Jigsaw Review: Song of the Deep Collector’s Edition Puzzle

SongOfTheDeep_Jigsaw_1

Thanks to the partnership with GameStop and the retailer’s new game publishing label GameTrust Games, the recent launch of Insomniac’s wonderful submarine Metroidvania adventure Song of the Deep has been accompanied by a wide range of tie-in merchandising–everything from t-shirts, beanies, and wristwatches to vinyl figures, keychains, and playing cards. I’ll be reviewing the companion book and a couple other items coming up, but right now, being the unashamed jigsaw nerd that I am, I’m thrilled to share some thoughts on the collector’s edition puzzle by ThinkGeek.

At 24″ x 18″ and 550 pieces, the Song of the Deep puzzle is about average size for a jigsaw. The art used portrays the memorable scene of heroine Merryn standing on the peak of a cliff while holding up a flaming candle, something she does every night as a beacon to signal her fisherman father on his return voyage home from a long, hard day at sea. Though gloomy, it’s a beautiful image, with the soft glow of the moonlight reflecting off the ocean at the bottom and clouds in shades of midnight blue and purple billowing up as a sort of semi-circle frame that immediately draws your eye to the central shot of Merryn looking out over the dark ocean.

SongOfTheDeep_Jigsaw_2

The mid-range size of the individual pieces as well as the completed image makes the puzzle accessible to users in the low teens and up, however the dark color palette definitely ups the challenge even for experienced jigsawers. This is without a doubt one of the trickier puzzles I’ve put together recently. The moon, candle flame, and Merryn sections come together quickly, but the color variation for most of the pieces is so minute that filling in the surrounding ambiance requires a keen eye and strong visual acuity to pick up on the subtle contours of the puzzle cuts versus relying on what’s printed on the face of the pieces.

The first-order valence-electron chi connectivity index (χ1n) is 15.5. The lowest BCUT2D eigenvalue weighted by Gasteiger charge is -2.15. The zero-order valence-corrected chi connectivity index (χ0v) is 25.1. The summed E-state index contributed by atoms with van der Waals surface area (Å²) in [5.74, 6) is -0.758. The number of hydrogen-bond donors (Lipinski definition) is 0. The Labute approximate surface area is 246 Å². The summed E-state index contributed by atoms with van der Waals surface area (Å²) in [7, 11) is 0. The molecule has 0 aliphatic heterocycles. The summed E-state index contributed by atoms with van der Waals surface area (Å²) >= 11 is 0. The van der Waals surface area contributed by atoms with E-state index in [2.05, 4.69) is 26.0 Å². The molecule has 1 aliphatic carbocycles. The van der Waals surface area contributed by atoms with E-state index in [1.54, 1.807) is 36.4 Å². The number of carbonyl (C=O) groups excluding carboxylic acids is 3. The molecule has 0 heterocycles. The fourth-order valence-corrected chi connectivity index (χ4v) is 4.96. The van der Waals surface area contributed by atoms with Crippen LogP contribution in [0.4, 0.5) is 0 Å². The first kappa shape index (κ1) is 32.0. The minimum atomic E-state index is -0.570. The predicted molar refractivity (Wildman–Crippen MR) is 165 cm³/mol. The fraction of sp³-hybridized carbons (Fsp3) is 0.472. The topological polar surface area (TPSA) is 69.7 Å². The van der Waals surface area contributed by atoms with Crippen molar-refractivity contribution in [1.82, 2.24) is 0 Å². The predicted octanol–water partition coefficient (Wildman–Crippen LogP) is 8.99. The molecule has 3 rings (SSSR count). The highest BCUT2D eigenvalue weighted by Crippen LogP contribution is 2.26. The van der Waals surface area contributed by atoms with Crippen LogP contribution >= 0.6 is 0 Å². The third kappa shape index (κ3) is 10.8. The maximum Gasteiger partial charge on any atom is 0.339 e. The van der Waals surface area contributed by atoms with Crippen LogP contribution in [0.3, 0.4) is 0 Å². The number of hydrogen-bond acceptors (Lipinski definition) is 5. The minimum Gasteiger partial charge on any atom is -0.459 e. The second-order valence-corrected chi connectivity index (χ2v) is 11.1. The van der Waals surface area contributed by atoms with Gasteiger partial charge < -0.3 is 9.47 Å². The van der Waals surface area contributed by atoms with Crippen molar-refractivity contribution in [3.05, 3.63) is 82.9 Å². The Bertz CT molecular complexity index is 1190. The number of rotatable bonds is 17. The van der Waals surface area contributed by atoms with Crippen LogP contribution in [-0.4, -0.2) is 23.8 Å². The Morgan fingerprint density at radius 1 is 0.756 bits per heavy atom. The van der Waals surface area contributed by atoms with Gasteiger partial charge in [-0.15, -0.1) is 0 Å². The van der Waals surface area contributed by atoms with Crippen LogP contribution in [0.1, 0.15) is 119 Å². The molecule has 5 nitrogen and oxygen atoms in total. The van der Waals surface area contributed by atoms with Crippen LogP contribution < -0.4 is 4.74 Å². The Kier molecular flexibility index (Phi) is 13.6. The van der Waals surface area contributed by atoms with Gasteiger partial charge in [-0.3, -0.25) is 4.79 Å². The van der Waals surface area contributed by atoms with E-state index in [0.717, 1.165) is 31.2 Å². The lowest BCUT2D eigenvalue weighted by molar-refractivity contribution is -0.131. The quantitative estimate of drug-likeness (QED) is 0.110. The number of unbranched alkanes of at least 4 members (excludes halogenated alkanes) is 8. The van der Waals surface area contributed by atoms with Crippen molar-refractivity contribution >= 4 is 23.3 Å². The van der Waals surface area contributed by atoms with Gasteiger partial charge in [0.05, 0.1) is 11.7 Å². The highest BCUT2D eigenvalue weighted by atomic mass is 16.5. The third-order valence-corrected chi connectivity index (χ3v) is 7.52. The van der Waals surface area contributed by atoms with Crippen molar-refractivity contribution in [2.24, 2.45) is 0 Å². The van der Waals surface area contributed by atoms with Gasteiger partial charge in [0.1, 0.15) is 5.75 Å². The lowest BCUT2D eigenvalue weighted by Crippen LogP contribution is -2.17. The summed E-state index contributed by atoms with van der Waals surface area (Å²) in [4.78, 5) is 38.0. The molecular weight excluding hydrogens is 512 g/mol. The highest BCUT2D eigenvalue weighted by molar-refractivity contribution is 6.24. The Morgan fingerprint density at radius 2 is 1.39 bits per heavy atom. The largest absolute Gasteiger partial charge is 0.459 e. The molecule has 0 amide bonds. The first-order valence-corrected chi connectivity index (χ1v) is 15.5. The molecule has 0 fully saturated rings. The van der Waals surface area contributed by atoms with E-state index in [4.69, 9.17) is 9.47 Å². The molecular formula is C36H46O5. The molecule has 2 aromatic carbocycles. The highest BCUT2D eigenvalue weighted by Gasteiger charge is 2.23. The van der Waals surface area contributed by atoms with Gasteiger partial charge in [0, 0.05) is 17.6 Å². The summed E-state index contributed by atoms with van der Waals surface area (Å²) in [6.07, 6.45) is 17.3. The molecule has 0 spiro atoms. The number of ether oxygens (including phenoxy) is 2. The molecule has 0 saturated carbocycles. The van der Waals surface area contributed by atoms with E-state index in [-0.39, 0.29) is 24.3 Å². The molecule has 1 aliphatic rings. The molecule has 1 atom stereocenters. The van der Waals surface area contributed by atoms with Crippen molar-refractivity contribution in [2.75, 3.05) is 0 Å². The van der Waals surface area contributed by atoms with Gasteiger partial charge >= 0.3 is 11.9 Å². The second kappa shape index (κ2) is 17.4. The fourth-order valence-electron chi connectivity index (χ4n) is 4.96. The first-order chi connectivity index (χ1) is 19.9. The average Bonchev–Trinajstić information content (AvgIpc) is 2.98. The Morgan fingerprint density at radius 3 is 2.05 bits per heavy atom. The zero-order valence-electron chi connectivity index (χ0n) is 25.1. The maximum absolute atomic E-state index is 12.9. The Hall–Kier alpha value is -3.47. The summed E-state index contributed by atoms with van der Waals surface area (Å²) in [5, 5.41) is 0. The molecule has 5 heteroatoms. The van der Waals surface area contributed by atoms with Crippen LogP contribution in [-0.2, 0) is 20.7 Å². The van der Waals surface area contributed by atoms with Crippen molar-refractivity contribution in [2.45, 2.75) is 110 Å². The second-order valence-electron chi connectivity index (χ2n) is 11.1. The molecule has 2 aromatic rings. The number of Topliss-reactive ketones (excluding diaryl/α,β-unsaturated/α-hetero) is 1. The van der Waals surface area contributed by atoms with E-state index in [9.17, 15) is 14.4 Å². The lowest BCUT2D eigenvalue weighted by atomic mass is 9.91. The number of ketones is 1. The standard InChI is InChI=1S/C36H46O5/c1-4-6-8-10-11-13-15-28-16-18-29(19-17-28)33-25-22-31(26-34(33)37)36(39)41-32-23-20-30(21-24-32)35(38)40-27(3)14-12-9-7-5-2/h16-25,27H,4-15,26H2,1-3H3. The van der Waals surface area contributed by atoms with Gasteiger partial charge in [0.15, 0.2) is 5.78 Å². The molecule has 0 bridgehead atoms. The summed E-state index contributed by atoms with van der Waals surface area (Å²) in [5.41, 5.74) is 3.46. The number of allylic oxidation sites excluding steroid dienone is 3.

Having just the right room lighting is pretty important too, because, at least for me, the glossy black sheen caused a lot of glare that was hard to see through while assembling under a direct overhead light source. Visibility was much clearer when I was able to work on it in the daytime under indirect sunlight shining in through the window.

Something that is missing in the box is one of those small cards of the full puzzle image. Sure you can always look at the cover of the puzzle box, but it’s always nice to have the preview card for reference, should you use both halves of the box for sorting purposes. It’s pretty rare for a jigsaw puzzle to not have one included.

Fully assembled, the puzzle stands out as a piece with more of a fine art sensibility than the average jigsaw puzzle, which would look lovely framed. The only small misgiving I have isn’t with the puzzle itself necessarily, but rather with the choice of the jigsaw art given other potential options that could have been used. For example, the same image would’ve popped more had the art been done in the brighter storybook style of the same shot as depicted in the in-game cutscene, like this:

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Another possibility that I think would have offered more compelling variation is the main key art image used for the box cover. This would make a great puzzle:

SongOfTheDeep_Keyart

With or without the logo, that’s an image that clearly represents the game’s deep sea environment and sense of adventure within a single shot. Perhaps the key art will be used should a second collector’s puzzle be produced (please make it happen, GameStop!). I don’t know if that’s in the cards, but after this first dip into Song of the Deep jigsaw puzzling I’m absolutely hoping for more. Listen up, fellow jigsaw geeks–this puzzle’s a must-buy!

Buy From: Song of the Deep Collector’s Edition Puzzle is available exclusively at GameStop for $9.99.

Disclosure: Sample product provided to VGBlogger.com for review by GameStop.

About the Author

Matt Litten is the full-time editor and owner of VGBlogger.com. He is responsible for maintaining the day to day operation of the site, editing all staff content before it is published, and contributing regular news, reviews, previews and other articles. Matt landed his first gig in the video game review business writing for the now-defunct website BonusStage.com. After the sad and untimely close of BonusStage, the former staff went on to found VGBlogger.com. After a short stint as US Site Manager for AceGamez, Matt assumed full ownership over VGBlogger, and to this day he is dedicated to making it one of the top video game blogs in all the blogosphere. Matt is a fair-minded reviewer and lover of games of all platforms and types, big or small, hyped or niche, big-budget or indie. But that doesn't mean he will let poor games slide without a good thrashing when necessary!